Fly Information

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The fly has been documented as a symbol of death and decay across cultures throughout history. From the biblical fourth plague of Egypt to modern television adverts that depict children of third world countries that are blighted by the insect. The fly has the capability to spread extremely quickly; the insect is well suited to multiplying fast. A female fly lays up to 200 eggs in each laying period and from egg to fly takes approximately 8 days.

Musca domestica: The House Fly
Typical values for the life stages at 33°C:
Egg: 13 minutes
Larvae: 4  days
Pupa: 2 days 15 hours
Pre-oviposition: 1 day 8.5 hours 

The female fly attracts the male with the sex pheromone Muscalure (Z-9 Tricosene). The effectiveness of this sex pheromone provides another example of how the fly is able to multiply and become so problematic in such a short space of time. The male fly’s brain is wired to do only two things- eat and multiply. It will aim to act upon these insects continually until it dies with a life expectancy of up to 30 days. This attractant has been specially formulated in Sheila and Twenty one to lure the fly to its death. Fly control is vital.

It is essential that farmers keep the ever present problem of flies under control. The clean neighbourhoods and Environment Act 2005 states that ` any insects emanating from relevant industrial trade or business premises and being prejudicial to health or a nuisance` must be taken care of. Therefore if flies are proven to be stemming from a farm, the farmer must control the flies. If found guilty the farmer can be fined up to £20,000 or face a custodial sentence for up to 6 months.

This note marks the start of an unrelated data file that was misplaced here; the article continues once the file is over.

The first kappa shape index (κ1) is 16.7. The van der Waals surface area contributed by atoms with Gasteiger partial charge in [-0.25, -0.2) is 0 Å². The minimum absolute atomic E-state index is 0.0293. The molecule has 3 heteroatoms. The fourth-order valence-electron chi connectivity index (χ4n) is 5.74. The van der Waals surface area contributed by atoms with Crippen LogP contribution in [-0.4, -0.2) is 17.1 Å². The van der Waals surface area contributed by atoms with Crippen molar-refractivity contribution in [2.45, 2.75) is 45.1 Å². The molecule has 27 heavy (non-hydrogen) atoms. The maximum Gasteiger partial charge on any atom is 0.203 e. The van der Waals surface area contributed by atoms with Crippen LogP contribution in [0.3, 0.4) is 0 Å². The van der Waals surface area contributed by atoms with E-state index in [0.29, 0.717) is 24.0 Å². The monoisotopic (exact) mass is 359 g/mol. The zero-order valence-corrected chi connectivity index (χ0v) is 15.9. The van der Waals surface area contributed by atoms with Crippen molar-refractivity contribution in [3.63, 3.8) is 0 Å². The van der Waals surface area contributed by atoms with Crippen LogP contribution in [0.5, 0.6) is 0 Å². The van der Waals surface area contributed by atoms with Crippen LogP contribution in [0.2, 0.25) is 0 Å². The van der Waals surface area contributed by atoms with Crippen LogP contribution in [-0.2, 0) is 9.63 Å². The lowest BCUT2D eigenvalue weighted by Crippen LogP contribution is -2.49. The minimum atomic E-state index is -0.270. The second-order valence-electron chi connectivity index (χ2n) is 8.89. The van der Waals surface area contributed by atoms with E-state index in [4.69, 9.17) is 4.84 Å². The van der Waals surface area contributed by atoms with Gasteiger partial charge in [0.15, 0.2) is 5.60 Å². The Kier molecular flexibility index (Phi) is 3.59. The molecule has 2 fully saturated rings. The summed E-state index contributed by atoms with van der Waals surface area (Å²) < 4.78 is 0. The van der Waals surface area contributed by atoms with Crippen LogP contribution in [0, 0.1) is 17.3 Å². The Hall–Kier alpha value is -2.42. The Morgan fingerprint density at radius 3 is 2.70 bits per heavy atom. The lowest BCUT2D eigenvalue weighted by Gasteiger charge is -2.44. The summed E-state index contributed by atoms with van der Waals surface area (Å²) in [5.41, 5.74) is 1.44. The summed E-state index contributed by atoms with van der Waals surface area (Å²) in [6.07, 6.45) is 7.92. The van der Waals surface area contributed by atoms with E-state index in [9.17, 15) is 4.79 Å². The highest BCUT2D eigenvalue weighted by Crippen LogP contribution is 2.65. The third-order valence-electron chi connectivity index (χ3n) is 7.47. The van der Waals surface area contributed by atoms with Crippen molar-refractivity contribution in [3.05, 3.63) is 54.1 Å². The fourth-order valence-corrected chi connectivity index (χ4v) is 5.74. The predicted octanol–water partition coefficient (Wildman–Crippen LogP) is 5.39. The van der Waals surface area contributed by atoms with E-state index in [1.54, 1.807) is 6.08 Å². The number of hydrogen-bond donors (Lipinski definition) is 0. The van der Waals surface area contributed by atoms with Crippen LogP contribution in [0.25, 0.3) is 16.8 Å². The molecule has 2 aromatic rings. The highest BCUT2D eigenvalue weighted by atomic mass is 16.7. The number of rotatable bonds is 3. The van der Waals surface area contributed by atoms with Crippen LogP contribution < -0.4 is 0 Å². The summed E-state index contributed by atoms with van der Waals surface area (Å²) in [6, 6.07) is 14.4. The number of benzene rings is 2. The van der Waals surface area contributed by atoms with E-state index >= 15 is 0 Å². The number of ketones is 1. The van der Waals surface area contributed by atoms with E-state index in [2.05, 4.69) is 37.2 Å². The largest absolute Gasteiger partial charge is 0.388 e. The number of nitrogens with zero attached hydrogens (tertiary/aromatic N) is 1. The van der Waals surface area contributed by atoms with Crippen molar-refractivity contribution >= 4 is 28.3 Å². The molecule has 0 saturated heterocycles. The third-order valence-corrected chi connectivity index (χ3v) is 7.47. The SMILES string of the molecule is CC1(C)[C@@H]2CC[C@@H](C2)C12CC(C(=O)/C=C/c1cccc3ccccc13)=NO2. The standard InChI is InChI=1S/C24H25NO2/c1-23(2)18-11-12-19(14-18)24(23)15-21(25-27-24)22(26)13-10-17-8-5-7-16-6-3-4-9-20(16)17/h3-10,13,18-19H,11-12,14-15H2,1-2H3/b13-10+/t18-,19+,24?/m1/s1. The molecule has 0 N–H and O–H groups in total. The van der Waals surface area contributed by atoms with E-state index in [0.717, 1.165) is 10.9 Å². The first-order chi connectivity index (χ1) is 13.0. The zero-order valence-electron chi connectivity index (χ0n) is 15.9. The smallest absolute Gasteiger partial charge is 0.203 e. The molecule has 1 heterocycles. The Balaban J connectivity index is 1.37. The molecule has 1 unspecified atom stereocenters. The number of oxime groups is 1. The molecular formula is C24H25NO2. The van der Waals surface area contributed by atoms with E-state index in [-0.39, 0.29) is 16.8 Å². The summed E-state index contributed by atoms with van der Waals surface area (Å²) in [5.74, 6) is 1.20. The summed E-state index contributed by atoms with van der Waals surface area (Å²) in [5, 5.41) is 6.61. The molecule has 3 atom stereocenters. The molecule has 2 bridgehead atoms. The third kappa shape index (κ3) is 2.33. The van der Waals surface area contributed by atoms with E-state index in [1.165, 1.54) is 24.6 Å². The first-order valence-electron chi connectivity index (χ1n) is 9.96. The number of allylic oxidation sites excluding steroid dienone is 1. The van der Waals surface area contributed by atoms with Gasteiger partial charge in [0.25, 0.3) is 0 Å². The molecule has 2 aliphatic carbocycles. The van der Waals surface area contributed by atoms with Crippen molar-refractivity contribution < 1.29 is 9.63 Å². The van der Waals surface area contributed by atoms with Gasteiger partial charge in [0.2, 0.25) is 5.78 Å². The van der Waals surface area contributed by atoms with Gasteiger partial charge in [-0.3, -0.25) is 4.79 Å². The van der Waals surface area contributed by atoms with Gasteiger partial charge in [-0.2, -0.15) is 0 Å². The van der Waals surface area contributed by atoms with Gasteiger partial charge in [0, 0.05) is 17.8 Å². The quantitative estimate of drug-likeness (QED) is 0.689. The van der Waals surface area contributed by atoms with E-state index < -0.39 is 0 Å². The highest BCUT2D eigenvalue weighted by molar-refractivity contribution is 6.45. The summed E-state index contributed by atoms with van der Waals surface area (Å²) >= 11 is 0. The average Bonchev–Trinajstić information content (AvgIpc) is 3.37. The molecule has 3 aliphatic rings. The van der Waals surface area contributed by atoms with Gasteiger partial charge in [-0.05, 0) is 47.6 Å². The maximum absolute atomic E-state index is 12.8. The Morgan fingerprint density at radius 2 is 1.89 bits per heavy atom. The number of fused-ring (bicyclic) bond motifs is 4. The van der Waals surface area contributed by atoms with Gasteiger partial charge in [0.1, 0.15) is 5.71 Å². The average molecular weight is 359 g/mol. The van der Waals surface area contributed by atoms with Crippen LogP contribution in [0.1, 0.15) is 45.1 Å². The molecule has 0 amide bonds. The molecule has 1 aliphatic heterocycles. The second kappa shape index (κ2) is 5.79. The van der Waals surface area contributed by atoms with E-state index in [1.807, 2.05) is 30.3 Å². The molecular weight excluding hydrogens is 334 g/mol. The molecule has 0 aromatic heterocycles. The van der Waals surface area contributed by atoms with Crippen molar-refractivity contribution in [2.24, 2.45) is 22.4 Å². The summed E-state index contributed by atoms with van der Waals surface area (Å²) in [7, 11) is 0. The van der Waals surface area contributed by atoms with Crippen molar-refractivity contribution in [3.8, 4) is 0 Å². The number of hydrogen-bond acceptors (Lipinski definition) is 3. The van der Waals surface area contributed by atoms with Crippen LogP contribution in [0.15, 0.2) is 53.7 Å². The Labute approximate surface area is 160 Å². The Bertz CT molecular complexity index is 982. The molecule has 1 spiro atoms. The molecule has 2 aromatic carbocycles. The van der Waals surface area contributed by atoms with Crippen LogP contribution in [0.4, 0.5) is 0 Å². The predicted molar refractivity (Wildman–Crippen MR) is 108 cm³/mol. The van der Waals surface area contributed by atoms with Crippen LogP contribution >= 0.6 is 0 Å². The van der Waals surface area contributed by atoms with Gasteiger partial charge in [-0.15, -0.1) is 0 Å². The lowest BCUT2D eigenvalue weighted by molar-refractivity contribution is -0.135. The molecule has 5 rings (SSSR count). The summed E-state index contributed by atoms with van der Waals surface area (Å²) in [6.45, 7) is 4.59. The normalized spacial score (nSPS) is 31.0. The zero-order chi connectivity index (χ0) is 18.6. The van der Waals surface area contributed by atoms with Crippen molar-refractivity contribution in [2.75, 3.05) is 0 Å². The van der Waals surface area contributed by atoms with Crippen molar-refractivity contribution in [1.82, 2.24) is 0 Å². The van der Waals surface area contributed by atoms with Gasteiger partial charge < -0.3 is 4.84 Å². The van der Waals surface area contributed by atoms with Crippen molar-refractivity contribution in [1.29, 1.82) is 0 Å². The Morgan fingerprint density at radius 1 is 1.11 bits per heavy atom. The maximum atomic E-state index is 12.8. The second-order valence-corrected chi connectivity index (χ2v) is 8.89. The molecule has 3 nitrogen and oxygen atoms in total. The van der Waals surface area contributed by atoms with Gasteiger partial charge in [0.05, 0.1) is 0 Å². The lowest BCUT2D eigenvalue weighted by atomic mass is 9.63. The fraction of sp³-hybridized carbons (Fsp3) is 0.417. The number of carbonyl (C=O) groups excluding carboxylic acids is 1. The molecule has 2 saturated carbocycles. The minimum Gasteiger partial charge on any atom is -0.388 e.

In addition to being required by law to rid a premises of flies there are countless other reasons to do so. The fly harbours and can transmit in excess of 100 diseases including salmonella. This is particularly problematic for the farm as it is a perfect habitat for the fly. Deep pit free range poultry houses, indoor pig units, dairy units, calf pens and slurry pens provide conditions which enables the fly to thrive.

Flies are particularly attracted to eyes, teats and open wounds of animals as well as animal feed. They cause fly specks on eggs and it has been proven that flies cause a marked reduction in egg production. It is confirmed that flies will lead to a reduction in milk yield and meat production and also cause animals to become distracted from grazing. Fly problems can be costly.

It is easy to see why flies transmit disease so quickly. As well as fly to surface contact, the fly can ingest food material just by sucking up liquid foods. Alternatively, it uses sharp bristles (“teeth”) on the pseudotracheae to scrape the food surface, and then moistens it with regurgitated saliva and liquid vomit, so that a liquefied material can be ingested.

It is essential to control fly problems, Lodi UK’s products provide farmers with a fast and effective solution. Infestations need to be addressed as they will only get worse.

Did you know?

Flies have a smelling distance of over 750 yards.
A fly's feeding range is usually limited to two miles.
A single garbage can, if not emptied, can be the breeding ground for 30,000 flies.
During warm weather, a fly can produce a family generation in less than two weeks.
Flies are also dormant in the winter which means that the same diseases can be carried over one year to another

Click the images below to download the slides on Cattle Units / Swine Husbandry / Poultry Farms


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